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: DELIUS

(Born January 29, 1863)
[On page 209 of this issue Miss Beatrice Harrison itves an interesting account of a recent visit which he paid to the Composer at his home in France.]
THE WIRELESS SYMPHONY ORCHESTRA, conductcd by GEOFFREY TOYE
Brigg Fair
Concerto for Violin and Orchestra
Soloist, ALBERT SAMMONS
In a Summer Garden
Dance Rhapsody, No. I
BRIGO FAIR is an English folk-song which
Delius has made the basis of an orchestral
Rhapsody. He has prefaced his score with the words of the ballad. This is the first verse :—
' It was on the fift' of August,-
The weather fine and fair,
Unto Brigg Fair I did repair,
For love I was inclined.
The Rhapsody is scored for a large Orchestra' The Introduction (Slow, Pastoral) consists mainly of little arabesques on Flutes and Clarinets, suggestive of bird songs.
The Tune is then given out as an Oboe Solo, with light chordal accompaniment of Woodwind and pizzicato (plucked) Strings.
* The rest of the work consists of almost continuous variations on the Tune.
INSTEAD of the normal three Movements of the Concerto, Delius here condenses into one Movement the whole of his discourse.
Building on many small, germinal motifs, he contrives to balance his sections and to give them independent life, while maintaining the unity of this one-piece work.
Two bars lead us straight into the Solo Violin's chief theme, with, in the middle, its little quick lilt of four short notes, that makes it easy to recognize. In a few more bars we are in a new time, with three divisions to each beat instead of four, and with a slightly slower swing the Violin gives out its rising and falling second tune. These and one or two other motifs supply the material for the first par of the work, and then wo pass into a slower ection (Strings muted built up on two singing themes, one three-to-the-beat, and the other, in four-time, beginning with the ' snap '—a short note followed by a longer one.
The Soloist has a short ' cadenza,' by himself, and then the themes of the opening section receive fresh treatment.
A new part begins with a dancing tune (Woodwind and plucked Strings), which the Soloist decorates. A more sob r theme follows.
Finally the opening ideas recur, and the work ends in a characteristically striking and elusive way.
NO one has pictured the calm and tranquil moods of nature more beautifully than Delius. In a Summer Garden is one such impression, which is dedicated to the Composer's wife. It is headed by a quotation from D. G. Rossetti that gives us the thought behind the music :-
All are my blooms; and all sweet blooms of love To thee I gave while Spring and Summer sang.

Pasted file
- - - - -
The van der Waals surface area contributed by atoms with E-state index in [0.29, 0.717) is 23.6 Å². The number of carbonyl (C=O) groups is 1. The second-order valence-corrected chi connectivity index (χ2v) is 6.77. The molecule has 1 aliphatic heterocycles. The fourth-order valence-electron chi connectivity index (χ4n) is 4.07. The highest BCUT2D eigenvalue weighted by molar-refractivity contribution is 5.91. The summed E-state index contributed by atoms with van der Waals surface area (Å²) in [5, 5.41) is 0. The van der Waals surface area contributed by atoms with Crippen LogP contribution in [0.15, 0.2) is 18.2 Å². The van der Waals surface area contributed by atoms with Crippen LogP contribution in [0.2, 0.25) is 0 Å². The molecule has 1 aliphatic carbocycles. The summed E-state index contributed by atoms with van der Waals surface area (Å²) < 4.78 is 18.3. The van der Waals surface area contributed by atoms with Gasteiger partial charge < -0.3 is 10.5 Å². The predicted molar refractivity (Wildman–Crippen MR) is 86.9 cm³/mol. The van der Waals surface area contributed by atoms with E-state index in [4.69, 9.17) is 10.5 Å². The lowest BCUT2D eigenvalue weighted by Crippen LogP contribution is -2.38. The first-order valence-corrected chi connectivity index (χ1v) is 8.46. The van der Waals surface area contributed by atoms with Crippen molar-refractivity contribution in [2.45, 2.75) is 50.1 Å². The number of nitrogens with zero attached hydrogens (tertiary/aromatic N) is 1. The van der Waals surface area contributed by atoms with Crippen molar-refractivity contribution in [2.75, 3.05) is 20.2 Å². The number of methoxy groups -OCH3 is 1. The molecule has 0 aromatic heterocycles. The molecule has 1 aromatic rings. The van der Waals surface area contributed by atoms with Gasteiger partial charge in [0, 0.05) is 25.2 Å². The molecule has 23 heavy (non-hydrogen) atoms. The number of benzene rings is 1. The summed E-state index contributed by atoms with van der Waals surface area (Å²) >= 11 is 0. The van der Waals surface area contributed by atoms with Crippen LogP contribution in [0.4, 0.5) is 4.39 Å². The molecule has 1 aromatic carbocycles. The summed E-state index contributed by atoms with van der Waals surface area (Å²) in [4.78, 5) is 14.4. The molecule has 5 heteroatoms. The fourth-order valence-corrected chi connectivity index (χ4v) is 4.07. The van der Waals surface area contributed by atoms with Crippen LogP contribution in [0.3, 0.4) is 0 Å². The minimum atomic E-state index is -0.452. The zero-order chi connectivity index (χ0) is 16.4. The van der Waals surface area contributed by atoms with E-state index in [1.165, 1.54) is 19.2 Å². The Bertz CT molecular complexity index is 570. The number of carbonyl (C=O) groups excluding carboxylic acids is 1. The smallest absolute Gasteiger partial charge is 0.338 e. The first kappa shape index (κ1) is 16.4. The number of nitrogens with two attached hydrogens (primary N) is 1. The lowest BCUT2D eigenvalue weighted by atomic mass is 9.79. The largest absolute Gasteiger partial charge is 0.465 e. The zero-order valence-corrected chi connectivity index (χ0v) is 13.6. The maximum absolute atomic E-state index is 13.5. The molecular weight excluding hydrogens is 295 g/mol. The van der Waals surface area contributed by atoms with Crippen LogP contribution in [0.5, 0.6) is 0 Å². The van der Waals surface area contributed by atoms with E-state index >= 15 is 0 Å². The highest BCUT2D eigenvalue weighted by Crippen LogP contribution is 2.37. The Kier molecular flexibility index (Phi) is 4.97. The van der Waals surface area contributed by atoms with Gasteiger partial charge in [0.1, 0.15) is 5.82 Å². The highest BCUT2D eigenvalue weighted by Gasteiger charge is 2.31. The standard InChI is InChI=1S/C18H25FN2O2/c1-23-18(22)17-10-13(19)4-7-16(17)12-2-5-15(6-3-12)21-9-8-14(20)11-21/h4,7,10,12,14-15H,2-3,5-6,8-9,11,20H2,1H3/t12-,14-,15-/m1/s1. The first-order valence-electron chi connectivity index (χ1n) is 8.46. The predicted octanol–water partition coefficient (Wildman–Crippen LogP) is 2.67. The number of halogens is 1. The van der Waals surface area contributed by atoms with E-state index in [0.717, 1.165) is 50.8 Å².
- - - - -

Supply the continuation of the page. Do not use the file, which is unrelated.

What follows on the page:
THE First Dance Rhapsody was brought out at the Hereford Festival of 1909. A large Orchestra is used, including the rarely heard Heckelphone (an improved Bass Oboe).
At the outset a short Introduction brings forth some of the tunes to be worked upon. Two of these appear successively on Oboe and Flute. Another motif of which use is made is the little dance that the Horns have.
In the next section the time quickens considerably, and Bassoons and lower Strings give out a new tune. Violins, in octaves, have another. The treatment of these is free, and charmingly coloured.
After more development, the Oboe's first dance-theme comes back, on Flute and Clarinet in octaves.
After a climax, a slow section ensues, in which a Solo Violin has a beautiful version of the first Tune, accompanied only by Strings.
The last clear division is that in -which the ' very lively ' pace is resumed. The end is loud and most energetic.

Contributors

Unknown: Miss Beatrice Harrison
Unknown: D. G. Rossetti

: POPULAR CLASSICS

EDWARD ISAACS (Solo Pianoforte)
THE WIRELESS SYMPHONY ORCHESTRA, conducted by JOHN ANSELL ,

Contributors

Unknown: Edward Isaacs
Unknown: John Ansell

: TALES FROM THE OLD TESTAMENT

II. Tho Trial of Abraham (Gen. xxi., 5-21; xxii.,
1-19)

: CHILDREN'S SERVICE

FROM THE STUDIO
Conducted by the Rev. J. SHEPHERD

: RELIGIOUS SERVICE

FROM THE STUDIO
Hymn, ' 'Glorious Things of Thee are Spoken'
(Tune : Austrian Hymn)
To Deum
Bible Reading Psalm 150
Address by the Rev. JOHN BEVAN , Balham Con. gregational Church
Hymn, ' He Who Would Valiant Be ' (Tune :
Monks' Gate)
Prayer
Hymn, ' Our Blest Redeemer' (Tune: St.
Cuthbert) mHE REV. JOHN BEVAN is the Minister of one of the most important Congregational Churches in London. He is himself one of the most able of Free Church ministers, and his column in the Christian World is well known as a source of knowledge and comfort. He has recently accepted an invitation to go for three months to Montreal to preach at the famous church there, the church that is memorable for the ministry of Dr. Richard Roberts.

Contributors

Unknown: Rev. John Bevan
Unknown: Rev. John Bevan
Unknown: Dr. Richard Roberts.

: THE WEEK'S GOOD CAUSE: Sir ARTHUR LAWLEY, G.C.S.I.. C.G:RE., K.C.M.G., Appeal on behalf of the Child Emigration'Society.

[The Address of the Society, to which donations should be sent, is [address removed]]

: THE CASANO OCTET

J. C. SQUIRE
Reading the Description of the Death of Socrates in Plato's Dialogue, ' Phaedo '
THE first of the great philosophers whose teaching has influenced the whole current of European thought is Socrates, the Athenian, the master of Plato, through whose writings the Socratic philosophy and the Socratic method have come down to us. Like the majority of philosophers, Socrates did not fit very easily into the society of his time, and the passage from the ' Phaedo ' that Mr. Squire (the essayist, critic, poet, and editor of the London Mercury) is to read to-night describes the tragic termination of his career in the year 399 B.C., when, in consequence of a decree of the Athenians, he was condemned to drink poison for ' corrupting their youth.'








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